The same happens from the selfie camera. A slight change in angle and we see different auto processing in color and white balance.
The software stabilization will aggressively crop your video after you shoot. You can’t ever really trust that you’re framing your shot properly without some part of your subject getting cut off. In the below photo, the phone screen showed the tops of the two taller trees. The video output resulted in this crop.
In addition to those software concerns, the lens flare defects knock it out of Google’s assertion that this is the best camera ever.
In chatting about the camera, many have pointed to the perk that you get unlimited full quality Google Photo storage from the phone. This is nice, but for photos, Google already allows unlimited storage for up to 16MP images and 1080p video. I use it to back up all of my iPhone photos as iCloud is unnecessarily expensive. The main perk might be for folks who shoot a lot of UHD video, which I do, but this isn’t a feature we would necessarily point to as a purchasing motivator.
The audio situation is something of a disappointment.
The bottom firing speaker is about par for the course when compared to other bottom firing solutions, but the headphone playback falls far behind most of the competition. The amp is on the quiet side, and quality numbers for noise level and dynamic range fall behind numerous competitors.
We also have a more in depth look at audio performance in our Real Audio Review, but it would seem Google opted not to incorporate more HTC DNA here, which is a shame.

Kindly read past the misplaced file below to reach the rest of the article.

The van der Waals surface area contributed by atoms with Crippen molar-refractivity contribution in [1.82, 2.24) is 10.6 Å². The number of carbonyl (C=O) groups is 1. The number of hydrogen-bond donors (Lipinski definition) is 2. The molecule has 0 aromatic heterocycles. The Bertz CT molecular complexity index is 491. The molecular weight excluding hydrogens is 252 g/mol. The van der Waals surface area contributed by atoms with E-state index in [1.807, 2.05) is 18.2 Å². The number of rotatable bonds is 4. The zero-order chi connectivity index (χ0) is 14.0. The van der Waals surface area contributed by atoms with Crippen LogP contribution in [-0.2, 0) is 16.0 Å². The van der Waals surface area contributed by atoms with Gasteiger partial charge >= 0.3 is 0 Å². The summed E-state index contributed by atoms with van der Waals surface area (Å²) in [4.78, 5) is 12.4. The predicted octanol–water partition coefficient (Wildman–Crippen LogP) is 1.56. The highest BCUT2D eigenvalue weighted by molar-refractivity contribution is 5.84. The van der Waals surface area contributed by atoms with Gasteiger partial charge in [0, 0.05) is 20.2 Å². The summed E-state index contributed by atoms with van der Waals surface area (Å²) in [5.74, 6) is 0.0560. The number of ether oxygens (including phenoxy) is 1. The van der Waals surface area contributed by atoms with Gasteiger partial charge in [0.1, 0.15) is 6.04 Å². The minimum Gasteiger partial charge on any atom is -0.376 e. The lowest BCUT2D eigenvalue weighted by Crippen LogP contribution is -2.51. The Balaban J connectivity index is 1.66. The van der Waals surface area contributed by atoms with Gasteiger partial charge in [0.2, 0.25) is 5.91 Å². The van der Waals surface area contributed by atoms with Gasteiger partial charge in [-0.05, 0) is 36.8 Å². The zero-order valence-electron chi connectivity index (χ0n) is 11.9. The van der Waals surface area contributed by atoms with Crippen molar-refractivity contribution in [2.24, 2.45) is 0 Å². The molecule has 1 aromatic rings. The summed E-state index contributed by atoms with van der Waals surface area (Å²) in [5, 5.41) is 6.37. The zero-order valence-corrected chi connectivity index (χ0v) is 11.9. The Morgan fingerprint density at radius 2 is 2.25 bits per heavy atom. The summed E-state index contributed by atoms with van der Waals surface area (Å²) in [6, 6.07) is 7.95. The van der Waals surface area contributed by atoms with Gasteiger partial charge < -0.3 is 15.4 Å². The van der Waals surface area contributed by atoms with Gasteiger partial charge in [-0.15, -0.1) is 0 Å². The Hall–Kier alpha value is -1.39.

Lastly, looking at battery life, the Pixel is a solid all day performer. Under moderate use we were consistently able to make to dinner time with some room to spare. Looking at our media test, streaming 30 minutes of HD video over WiFi at 190 Lux, the phone drained approximately 5% of its battery, which is right in line with similarly specced Android flagship phones.
Recharge times are upper mid-pack, 30 minutes on the include charger resulted in topping off the battery 37%.
So let’s wrap this up, where does this leave us with Google’s Pixel XL?
There’s a lot to like here. Google is making a second attempt at a first impression. For folks most concerned about software performance, we think they’ll be very pleased with what they get. Seriously. The Pixel XL is a screamer when paging around the UI.
Does that performance warrant the new premium price however? That’s a tougher question to answer. Similarly expensive phones are arriving with better lifestyle features like enhanced durability, better audio, or larger batteries with faster charging. Other competitors this year can often match or best many of the Pixel’s benefits for a lot less cash. This was a great year for phones around the $400 price point. In many markets, Google faces incredible competition from devices at almost half the price.
We’re very excited by the idea of a platform where Google controls the hardware and the software. We certainly see the benefits of proper optimization, but at this price we were hoping to see more risks. Anything which might help Google differentiate from the competition or justify a premium label, as the Nexus is now properly retired. We’ve also pointed to the rushed production schedule on this device, and how that seems to have affected camera quality, while forcing Google to omit features like water resistance.
Whether the performance and the promise of timely updates are worth it is a question only you and your wallet can answer…